He was stardust and he was golden, and is now and forever in our Garden.
It's St George's Day, and George said you were a Tyke, and you were....
To all who continue to support us in our doomed but fabulous existence that gives sanctuary to nine cats and two horses, (and via the horses, because the fields include, and border, three small woods; a plethora, a host of bats, owls, deer, hedgehogs, foxes). In another life, we'd sometimes play music in, say, London, and be driving back the wearisome M1 the next day, and gradually fields of rape and agribusiness would turn to more rolling fields of green, and as we passed Sheffield, Wakefield there would be the occasional field filled with a riot of piebald cobs, racing each other under aching blue skies, and we were home: Yorkshire Ponies.
We lived in Bradford where you would still see the rag and bone mans cart pulled by a stolid black and white wise old cob. Then moved to near Emily's Haworth and Sam got to indulge her childhood love of riding, by paying toward the upkeep of Flick, a dignified old mare, living nearby, right by a big housing estate, but with the run of three lovely fields on the north side of the Worth valley. And the Horse friend who made this possible said wouldn't you like your own horse?
Flicks actual owner was a horse breeder, living in a trailer, up ont'moors, with a shanty town of old stables, and she had a pure bred Arab stallion, who after a life at stud, maybe deserved a regular horses life. Never ridden, seldom led, when I was brought to see him and offer my tuppenworth of opinion, we took him out on the moor road where he pranced and danced and screamed and frightened me and seemed unbiddable, but we spent time in the ramshackle stable grotto with him, and he was relaxed, and Sam was smitten. And the reason he relaxed was the old Cob in the next pen. Fugly was his name, and I'd never seen a wall-eye before, or rather I had, but not known, but one of his was black with white streaks, like a strange gem out of medieval alchemy (a carbuncle, a philosophers stone, a shewstone) and like Psyches Playboy (the fire arab) I agreed to trust.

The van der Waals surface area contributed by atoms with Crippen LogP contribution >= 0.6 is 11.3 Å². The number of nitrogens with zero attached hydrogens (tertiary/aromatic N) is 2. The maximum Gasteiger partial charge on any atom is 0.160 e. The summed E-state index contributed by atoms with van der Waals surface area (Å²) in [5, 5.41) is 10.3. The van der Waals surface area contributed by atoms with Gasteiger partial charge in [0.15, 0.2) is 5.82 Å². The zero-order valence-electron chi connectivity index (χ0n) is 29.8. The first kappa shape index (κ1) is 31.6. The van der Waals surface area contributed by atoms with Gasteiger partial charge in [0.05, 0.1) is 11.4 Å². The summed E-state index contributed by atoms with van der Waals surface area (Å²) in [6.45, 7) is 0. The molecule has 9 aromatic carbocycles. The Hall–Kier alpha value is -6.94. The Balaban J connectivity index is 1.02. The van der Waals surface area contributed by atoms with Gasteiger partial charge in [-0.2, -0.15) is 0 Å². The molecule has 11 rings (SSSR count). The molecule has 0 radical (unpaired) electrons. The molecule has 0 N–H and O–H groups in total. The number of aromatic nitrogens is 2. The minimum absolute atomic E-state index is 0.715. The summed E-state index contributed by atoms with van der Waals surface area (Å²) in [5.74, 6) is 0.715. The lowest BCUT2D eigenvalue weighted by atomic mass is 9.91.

Trade secrets: he cost £500, a token fee, less than his castration cost. And although he was a nightmare to walk at first, and we use no blows, no crop; our horses are barefoot and bitless, within six months of him living in our fields, Sam was riding him.
Three years pass, and there are two huge Cob mares, Beauty and Daisy live in the fields next to ours, and are joined by a gawky cob foal, he is, apparently, a 'weanling' a foal too soon parted from his mother, he was part of a rescue from a neglected herd, who'd ended up scared and alone, tied up all day, so Beauty's owner had re-rescued him, and bequeathed him to the care of her Mares, who tolerate him, but with a fairly relentless discipline.
This time I am smitten, and learn to whistle quietly so he runs up alone for carrots and treats. I watch him grow all summer, and in midwinter I am ready to try my hand as a gypsy horse trader. One offer, £50, a token fee, she is relieved to lighten responsibilities and knowing he's wanted and will be cared for. Leading him over icy streets, like walking on eggshells, he is terrified, but holds it in; one imploring eye, and the unknowable black egg of his wall eye, turned inward, and gazing beyond, to black yuggoth. Playboy promptly chases him across all three field til Domino leaps a five-bar gate and ends up in the far wood, but, grudgingly accepts, and finally loves in that deep, fierce way that you can love your herd.
April is the cruelest month, breeding proud stallions of the fire sign, for both Playboy and I were born on 19th April. Amen